Cash awards to spot flaws in legislation
On March 9, 2010, prior to the passage of the Patient Protection and Affordable Care Act, former speaker of the House, Nancy Pelosi, said, "But we have to pass the (health care) bill so that you can find out what's in it." What an indictment of the legislative process of an incompetent Congress. The bill was passed and signed into law by a president who, based on his assertions that you can keep your doctors and health plan if you liked them, didn't know what was in it either.
The solution to this problem is so simple and easy that I'm surprised that it has not been instituted already. Before any legislation is signed into law by the executive branch, the government, federal, state, local, publishes the legislation for public purview and then sponsors a find-the-loophole contest with monetary cash awards for the first person to find a given, unique loophole, unintended consequence, or sneaky way to violate the spirit of the law without violating the letter of the law.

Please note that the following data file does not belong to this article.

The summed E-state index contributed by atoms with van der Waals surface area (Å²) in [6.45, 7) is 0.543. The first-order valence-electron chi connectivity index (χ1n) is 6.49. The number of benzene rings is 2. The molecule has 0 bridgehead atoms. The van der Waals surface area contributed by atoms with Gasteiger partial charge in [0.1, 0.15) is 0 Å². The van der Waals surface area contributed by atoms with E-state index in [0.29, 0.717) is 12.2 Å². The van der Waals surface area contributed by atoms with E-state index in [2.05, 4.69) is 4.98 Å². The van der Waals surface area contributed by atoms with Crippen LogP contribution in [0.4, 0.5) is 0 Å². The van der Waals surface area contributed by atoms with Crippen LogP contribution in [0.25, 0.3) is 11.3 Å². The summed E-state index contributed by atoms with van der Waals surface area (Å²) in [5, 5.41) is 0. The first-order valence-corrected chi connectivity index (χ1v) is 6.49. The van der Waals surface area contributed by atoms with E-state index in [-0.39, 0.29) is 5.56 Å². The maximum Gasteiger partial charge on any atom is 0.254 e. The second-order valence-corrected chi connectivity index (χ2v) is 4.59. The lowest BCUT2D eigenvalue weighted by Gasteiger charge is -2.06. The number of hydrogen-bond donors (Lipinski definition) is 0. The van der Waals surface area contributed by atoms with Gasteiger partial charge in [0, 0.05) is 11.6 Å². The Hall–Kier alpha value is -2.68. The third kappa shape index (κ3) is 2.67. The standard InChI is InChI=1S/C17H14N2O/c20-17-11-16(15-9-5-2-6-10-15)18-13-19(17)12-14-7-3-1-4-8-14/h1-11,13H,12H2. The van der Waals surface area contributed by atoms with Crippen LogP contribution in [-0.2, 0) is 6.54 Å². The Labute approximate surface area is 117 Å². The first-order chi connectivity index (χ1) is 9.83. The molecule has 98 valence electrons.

A cash reward of, say $50,000, would cause people to quickly go through the legislation with a "fine toothed comb" in order to be the first to submit. Then the legislature can close the loopholes, perhaps reworking it to avoid the unintended consequences and we, the public, end up with the best legislation possible. After a few years, I would bet the legislature would turn out finely crafted laws just to cut down on the cash contest awards.
David R. Thiessen